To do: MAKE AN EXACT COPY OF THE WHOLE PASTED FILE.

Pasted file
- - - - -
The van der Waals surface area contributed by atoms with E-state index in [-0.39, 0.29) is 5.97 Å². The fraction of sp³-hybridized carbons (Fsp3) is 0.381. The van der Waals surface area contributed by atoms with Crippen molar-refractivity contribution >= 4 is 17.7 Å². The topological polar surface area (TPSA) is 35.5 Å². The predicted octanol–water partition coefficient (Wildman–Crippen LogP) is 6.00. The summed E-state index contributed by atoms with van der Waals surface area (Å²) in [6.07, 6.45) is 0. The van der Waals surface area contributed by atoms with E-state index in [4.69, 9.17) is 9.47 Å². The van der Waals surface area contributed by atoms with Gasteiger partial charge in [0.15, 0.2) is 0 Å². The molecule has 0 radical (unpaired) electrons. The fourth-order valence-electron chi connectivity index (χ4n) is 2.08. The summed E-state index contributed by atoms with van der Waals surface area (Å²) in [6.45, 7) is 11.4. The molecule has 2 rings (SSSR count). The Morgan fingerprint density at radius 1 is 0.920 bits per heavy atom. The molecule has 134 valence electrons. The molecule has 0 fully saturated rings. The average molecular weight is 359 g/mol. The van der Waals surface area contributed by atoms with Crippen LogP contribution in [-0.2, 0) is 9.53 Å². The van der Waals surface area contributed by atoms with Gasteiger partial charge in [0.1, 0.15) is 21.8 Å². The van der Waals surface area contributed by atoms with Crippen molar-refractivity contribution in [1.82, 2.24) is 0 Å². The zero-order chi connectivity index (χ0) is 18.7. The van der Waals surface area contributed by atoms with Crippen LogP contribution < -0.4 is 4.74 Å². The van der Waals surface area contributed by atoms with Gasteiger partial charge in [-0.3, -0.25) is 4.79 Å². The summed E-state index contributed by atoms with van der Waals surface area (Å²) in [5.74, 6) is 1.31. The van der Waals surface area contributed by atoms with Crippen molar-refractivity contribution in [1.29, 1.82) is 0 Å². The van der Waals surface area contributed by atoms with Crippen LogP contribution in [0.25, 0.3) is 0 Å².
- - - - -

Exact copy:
The van der Waals surface area contributed by atoms with E-state index in [-0.39, 0.29) is 5.97 Å². The fraction of sp³-hybridized carbons (Fsp3) is 0.381. The van der Waals surface area contributed by atoms with Crippen molar-refractivity contribution >= 4 is 17.7 Å². The topological polar surface area (TPSA) is 35.5 Å². The predicted octanol–water partition coefficient (Wildman–Crippen LogP) is 6.00. The summed E-state index contributed by atoms with van der Waals surface area (Å²) in [6.07, 6.45) is 0. The van der Waals surface area contributed by atoms with E-state index in [4.69, 9.17) is 9.47 Å². The van der Waals surface area contributed by atoms with Gasteiger partial charge in [0.15, 0.2) is 0 Å². The molecule has 0 radical (unpaired) electrons. The fourth-order valence-electron chi connectivity index (χ4n) is 2.08. The summed E-state index contributed by atoms with van der Waals surface area (Å²) in [6.45, 7) is 11.4. The molecule has 2 rings (SSSR count). The Morgan fingerprint density at radius 1 is 0.920 bits per heavy atom. The molecule has 134 valence electrons. The molecule has 0 fully saturated rings. The average molecular weight is 359 g/mol. The van der Waals surface area contributed by atoms with Crippen LogP contribution in [-0.2, 0) is 9.53 Å². The van der Waals surface area contributed by atoms with Gasteiger partial charge in [0.1, 0.15) is 21.8 Å². The van der Waals surface area contributed by atoms with Crippen molar-refractivity contribution in [1.82, 2.24) is 0 Å². The zero-order chi connectivity index (χ0) is 18.7. The van der Waals surface area contributed by atoms with Crippen LogP contribution < -0.4 is 4.74 Å². The van der Waals surface area contributed by atoms with Gasteiger partial charge in [-0.3, -0.25) is 4.79 Å². The summed E-state index contributed by atoms with van der Waals surface area (Å²) in [5.74, 6) is 1.31. The van der Waals surface area contributed by atoms with Crippen molar-refractivity contribution in [1.29, 1.82) is 0 Å². The van der Waals surface area contributed by atoms with Crippen LogP contribution in [0.25, 0.3) is 0 Å².